Amoebas are tiny, single-celled organisms that live in moist conditions, such as fresh and salt water, soil, and within animals. They have a clear outer membrane and an inner grainy mass, or cytoplasm, containing the cells' inner structures. These are called organelles. Each amoeba contains one or more nuclei, according to its species. Amoeba reproduce asexually.
Unlike higher forms of life, amoebas do not need another individual's genetic material to reproduce. The nucleus of each cell contains the amoeba's genetic material. First, the genetic material replicates. Then the nucleus divides. This is called mitosis. Finally, the cytoplasm and outer membrane split in two. Each half contains a nucleus. The separate halves pull apart. Each new cell contains genetic material that is identical to the original. This process is called binary fission.
The final stage of amoeba reproduction is the point at which there is a narrow strip of material joining the two new cells. Scientists at the Weizmann Institute studying one type of amoeba found that sometimes the process stops at this stage. They were surprised to discover that often in this scenario, a third cell would come to help by forcing between the two cells, causing the tether to break. Further experimentation revealed that when reproducing cells are in distress they excrete a chemical that signals to nearby individuals.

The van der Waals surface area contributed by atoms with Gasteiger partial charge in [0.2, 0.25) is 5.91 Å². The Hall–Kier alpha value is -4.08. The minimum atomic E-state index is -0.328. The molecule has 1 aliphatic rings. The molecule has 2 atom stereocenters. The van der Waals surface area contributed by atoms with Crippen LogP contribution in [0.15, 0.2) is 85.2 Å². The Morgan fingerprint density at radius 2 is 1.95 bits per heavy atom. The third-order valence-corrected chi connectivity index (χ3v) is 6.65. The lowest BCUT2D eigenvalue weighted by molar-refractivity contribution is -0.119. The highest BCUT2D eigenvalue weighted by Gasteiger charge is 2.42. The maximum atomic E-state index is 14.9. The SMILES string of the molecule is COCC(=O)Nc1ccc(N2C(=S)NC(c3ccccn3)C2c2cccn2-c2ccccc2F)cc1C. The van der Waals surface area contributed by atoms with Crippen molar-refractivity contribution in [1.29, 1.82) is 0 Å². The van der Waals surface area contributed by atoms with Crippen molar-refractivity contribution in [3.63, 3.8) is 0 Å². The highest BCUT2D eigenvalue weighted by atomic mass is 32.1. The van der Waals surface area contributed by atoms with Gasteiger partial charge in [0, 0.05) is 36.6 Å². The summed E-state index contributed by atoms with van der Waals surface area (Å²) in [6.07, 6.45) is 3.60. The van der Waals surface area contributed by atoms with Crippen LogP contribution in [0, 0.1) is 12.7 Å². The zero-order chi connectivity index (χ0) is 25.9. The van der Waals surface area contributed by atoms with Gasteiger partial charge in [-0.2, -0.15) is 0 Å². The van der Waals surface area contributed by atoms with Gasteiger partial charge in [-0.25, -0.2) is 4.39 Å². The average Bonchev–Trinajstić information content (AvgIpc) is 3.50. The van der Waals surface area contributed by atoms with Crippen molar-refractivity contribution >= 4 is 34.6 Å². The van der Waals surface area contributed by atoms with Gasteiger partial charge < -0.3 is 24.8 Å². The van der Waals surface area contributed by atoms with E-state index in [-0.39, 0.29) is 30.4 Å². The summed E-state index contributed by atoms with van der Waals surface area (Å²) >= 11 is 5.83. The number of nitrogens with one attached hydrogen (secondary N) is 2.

Scientists at the University of Massachusetts argue that some amoeba may exchange genetic material through a number of methods. Others may have done so during periods of their evolutionary history. One of their arguments is that evolutionary theory shows that asexual reproduction is disadvantageous because it does not allow individuals to mix their genetic material with others. This means they cannot develop new characteristics that may be more suited to a changed environment. Species that reproduce only asexually should theoretically be short lived, yet the amoeba living today represent an ancient lineage.
Amoeba move by forming protrusions at whatever necessary part of the cell membrane and use these to propel themselves. They take food in at any point by enclosing it, and excrete waste products by forcing the material out. Oxygen diffuses into the organism through its membrane and waste gases diffuse out. Amoeba live best in constantly moist conditions. If their environment becomes too dry, they form a protective membrane to retain water. This ruptures when conditions become more favorable.
About the Author
A graduate of Leeds University, Jenny Green completed Master of Arts in English literature in 1998 and has been writing about science since 2007. Green's work appears in Synonym, Sciencing, and other websites and ezines